Afterward, Hahn said the decision will be up to the voters but that judging by Saturday's enthusiastic crowd, he expects to be reelected. "The response I'm getting in the Valley shows I'm going to continue to be mayor," he said.
Earlier in the day, Villaraigosa addressed a conference in his district on public safety and Hahn made a brief address at the start of a street festival put on by the Southern Christian Leadership Conference in South Los Angeles.
Hahn ran strongly in the area four years ago, but alienated many residents there when he sacked former Police Chief Bernard C. Parks.
Jim Franklin, the group's local president, acknowledged that the nonprofit, tax-exempt organization could not endorse a candidate. He made it very clear, however, how he felt when he introduced Hahn: "I think he's the best person for our community."
In a veiled reference to Parks, Franklin said a number of people seem to have made a decision on the mayor's race based on "a single issue. I say it's time to get over it. It's time to move on."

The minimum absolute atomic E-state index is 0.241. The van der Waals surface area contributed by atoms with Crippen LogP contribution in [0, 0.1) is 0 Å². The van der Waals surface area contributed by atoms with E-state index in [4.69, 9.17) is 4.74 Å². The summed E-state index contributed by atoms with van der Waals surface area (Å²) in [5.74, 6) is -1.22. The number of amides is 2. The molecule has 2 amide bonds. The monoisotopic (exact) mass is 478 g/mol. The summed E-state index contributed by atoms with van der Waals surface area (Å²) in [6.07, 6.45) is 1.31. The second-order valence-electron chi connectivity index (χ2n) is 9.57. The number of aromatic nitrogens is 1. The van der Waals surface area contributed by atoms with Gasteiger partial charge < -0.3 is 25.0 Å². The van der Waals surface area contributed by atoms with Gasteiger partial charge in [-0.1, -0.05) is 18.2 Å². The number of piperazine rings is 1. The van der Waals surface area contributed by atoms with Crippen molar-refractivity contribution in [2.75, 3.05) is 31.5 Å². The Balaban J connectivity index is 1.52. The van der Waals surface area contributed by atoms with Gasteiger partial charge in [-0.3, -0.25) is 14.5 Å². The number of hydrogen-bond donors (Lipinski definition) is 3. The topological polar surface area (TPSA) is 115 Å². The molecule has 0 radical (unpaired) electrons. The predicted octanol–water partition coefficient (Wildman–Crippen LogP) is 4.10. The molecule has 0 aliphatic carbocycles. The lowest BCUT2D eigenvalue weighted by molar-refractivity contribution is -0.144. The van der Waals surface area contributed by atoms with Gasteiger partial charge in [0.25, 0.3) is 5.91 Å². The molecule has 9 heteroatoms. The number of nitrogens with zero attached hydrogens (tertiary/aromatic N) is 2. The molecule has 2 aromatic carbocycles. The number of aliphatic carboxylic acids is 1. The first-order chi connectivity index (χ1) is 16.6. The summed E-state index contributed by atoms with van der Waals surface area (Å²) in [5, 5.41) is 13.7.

Hahn didn't mention Parks either. But Hahn touted his record as a mayor who has presided over the city during a period when violent crime rates have dropped sharply. "We need to make our community safe," he said. "I'm glad we have community policing again."
Hahn's record as mayor was lauded at the event by state Sen. Gil Cedillo (D-Los Angeles), who once was a close friend of Villaraigosa's.
Cedillo praised the mayor for having the courage to force Parks out and to fight the San Fernando Valley's move to split from the city.
"He did the things that are right for the city, not for his political career," Cedillo said.